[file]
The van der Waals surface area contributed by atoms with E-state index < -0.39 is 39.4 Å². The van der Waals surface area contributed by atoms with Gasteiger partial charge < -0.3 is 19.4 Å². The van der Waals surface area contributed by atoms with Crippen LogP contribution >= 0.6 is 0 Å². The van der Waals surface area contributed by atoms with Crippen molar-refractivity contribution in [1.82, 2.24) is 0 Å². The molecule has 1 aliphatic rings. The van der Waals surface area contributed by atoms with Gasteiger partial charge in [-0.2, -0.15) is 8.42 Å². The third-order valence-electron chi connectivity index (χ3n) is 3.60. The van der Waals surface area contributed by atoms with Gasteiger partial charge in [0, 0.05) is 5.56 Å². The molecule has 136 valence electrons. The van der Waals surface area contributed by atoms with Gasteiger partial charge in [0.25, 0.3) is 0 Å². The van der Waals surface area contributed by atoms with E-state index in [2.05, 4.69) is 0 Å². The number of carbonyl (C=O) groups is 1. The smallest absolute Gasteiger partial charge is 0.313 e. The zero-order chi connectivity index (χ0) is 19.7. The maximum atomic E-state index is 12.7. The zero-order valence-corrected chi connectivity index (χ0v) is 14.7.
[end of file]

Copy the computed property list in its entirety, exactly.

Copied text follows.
The van der Waals surface area contributed by atoms with E-state index < -0.39 is 39.4 Å². The van der Waals surface area contributed by atoms with Gasteiger partial charge < -0.3 is 19.4 Å². The van der Waals surface area contributed by atoms with Crippen LogP contribution >= 0.6 is 0 Å². The van der Waals surface area contributed by atoms with Crippen molar-refractivity contribution in [1.82, 2.24) is 0 Å². The molecule has 1 aliphatic rings. The van der Waals surface area contributed by atoms with Gasteiger partial charge in [-0.2, -0.15) is 8.42 Å². The third-order valence-electron chi connectivity index (χ3n) is 3.60. The van der Waals surface area contributed by atoms with Gasteiger partial charge in [0, 0.05) is 5.56 Å². The molecule has 136 valence electrons. The van der Waals surface area contributed by atoms with Gasteiger partial charge in [0.25, 0.3) is 0 Å². The van der Waals surface area contributed by atoms with E-state index in [2.05, 4.69) is 0 Å². The number of carbonyl (C=O) groups is 1. The smallest absolute Gasteiger partial charge is 0.313 e. The zero-order chi connectivity index (χ0) is 19.7. The maximum atomic E-state index is 12.7. The zero-order valence-corrected chi connectivity index (χ0v) is 14.7.